If even half of the Brunnings aboard agreed with their Mate, he shouldn’t be. Not unless Captain Kragnir truly was gripped by some sort of madness. Einarr shrugged his shoulders uneasily and dropped quietly back to his bedroll. He counted time now by the splashes of thralls as they were cast into the deep. As Jorir predicted, before grey dawn lightened the sky the splashing ceased.

Shortly after true dawn, the Skudbrun dropped its sea anchor. As the Vidofnir pulled up alongside, Stigander gave the order to drop their own. On the deck of the other ship, Bollinn stood with square shoulders facing their Captain. Both of them had bare steel in hand.


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4.28 – Coming Soon

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4.23 – Changing Tide

Einarr had Sinmora at the top of her swing when a pair of shoulders barreled into his knees from behind. His eyes widened in shock as he fell, moments before yet another tentacle shot across the open space where his head had been.

A man among the archers screamed. Einarr caught a glimpse of hair even redder than his own on the struggling Vidofning above and flinched. There was nothing he could do from here. Skora. I’m so sorry.

An arrow flew up from behind them, but even as it bounced off the monstrosity’s tough hide Einarr heard the sickening crunch of bone and their crewman went limp. He rolled to the side, off the back of the man who had tackled him and saved his life.

It was Sivid. Einarr offered the mousey man a hand back to his feet and a nod of appreciation, although the latter was waved off as the smaller man limped back towards where the archers were preparing to launch another volley. Einarr shook his head to clear it: there was only one thing to be done right now, and that was break free. He raised Sinmora high overhead again, waiting for the moment when Irding’s blade withdrew and he could strike.

If there was one benefit to the soaking rainstorm that surrounded the Grendel, it was that the monstrosity’s blood did not cling to the deck and the crew as it might have. Even still, the fetid stink was beginning to work on Einarr’s insides as he brought his blade back down with force. His efforts were rewarded with not one, but two spurts of the foul black liquid – one from Sinmora’s strike, and one from the team behind him. A section of the foul flesh fell to the deck between them and the first of the three arms slid away from the prow. What I wouldn’t give for a bath house at the end of this…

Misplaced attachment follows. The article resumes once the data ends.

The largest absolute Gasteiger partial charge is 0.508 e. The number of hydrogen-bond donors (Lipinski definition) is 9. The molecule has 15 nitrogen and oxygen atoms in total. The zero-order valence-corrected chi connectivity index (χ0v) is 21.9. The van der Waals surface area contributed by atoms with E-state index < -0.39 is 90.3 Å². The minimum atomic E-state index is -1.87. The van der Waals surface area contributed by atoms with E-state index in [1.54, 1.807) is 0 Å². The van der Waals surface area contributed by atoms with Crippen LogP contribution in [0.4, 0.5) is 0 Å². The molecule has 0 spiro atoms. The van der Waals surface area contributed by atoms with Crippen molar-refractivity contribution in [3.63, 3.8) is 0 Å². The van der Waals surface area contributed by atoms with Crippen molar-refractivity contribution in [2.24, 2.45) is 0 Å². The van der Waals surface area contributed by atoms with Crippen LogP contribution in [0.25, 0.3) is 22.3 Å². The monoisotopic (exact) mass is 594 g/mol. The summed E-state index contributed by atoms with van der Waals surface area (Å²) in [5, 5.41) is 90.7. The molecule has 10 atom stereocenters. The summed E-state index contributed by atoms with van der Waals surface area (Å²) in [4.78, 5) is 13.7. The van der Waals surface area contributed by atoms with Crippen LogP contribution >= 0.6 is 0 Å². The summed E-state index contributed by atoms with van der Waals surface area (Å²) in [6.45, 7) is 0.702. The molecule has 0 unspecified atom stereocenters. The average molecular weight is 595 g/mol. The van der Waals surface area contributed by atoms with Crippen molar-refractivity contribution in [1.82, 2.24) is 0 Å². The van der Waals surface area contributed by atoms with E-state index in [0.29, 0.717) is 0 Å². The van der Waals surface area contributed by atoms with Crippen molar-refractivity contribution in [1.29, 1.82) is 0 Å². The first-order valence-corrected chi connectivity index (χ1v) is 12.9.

Another pair of arms reached for the Vidofnir, but hesitated. It seemed the thing was not insensate to pain. Rather than grab for the ship again, it used these arms to slap at its side. Two more men went overboard, and soon there was a cloud of red in the water where they disappeared. For perhaps the first time in his life Einarr wished he had an Art, that he might use it to curse the beast.

More fire sailed across the gap to embed itself in the chitinous flesh of the beast across the way. The wail was louder this time, though no less chilling, and the second of three tentacles loosed its grip on the Vidofnir. It did not retreat, though, as much as the Vidofnings might have wished it would. No: this arm raised itself up in the air to slam down into the water next to the Vidofnir. A span to the right would have capsized them: Einarr heard muttered prayers from among his crewmen but could not take the time to join them. That second arm was already raising back up, only this time he thought it was going to strike at the crew.

Einarr gulped air, trying to catch his breath, and brought Sinmora up to strike as it did.

A third volley of fire filled the air between their two ships. With a scream, the demonic octopus withdrew the last of its tentacles. Einarr watched as an inky black blob pushed itself out of the hole in the Grendel’s deck, uncounted arms still whole, and rolled itself into the sea. Einarr wanted to be relieved when it slipped into the water, its black blood forming a trail as it swam away. Wanted to, but could not. He swallowed, but it was not enough to wet his suddenly dry throat. “What…” he started.

“Was…” Erik continued, his face a mirror of shock.

“That?” Stigander demanded, looking square at Jorir.

The dwarf shook his head. “Something that should not be.”

“Will it come after us?”

“I don’t think so, not right now anyway.”

“Can it be killed?”

Jorir again shook his head, this time adding a helpless shrug.

“Father.” Einarr interrupted before Stigander could demand more answers his liege-man plainly did not have. He still felt sick, and there was at least one more matter that was more urgent. “I think Jorir is as clueless as the rest of us, here.”

Stigander harrumphed but did not press the dwarf further.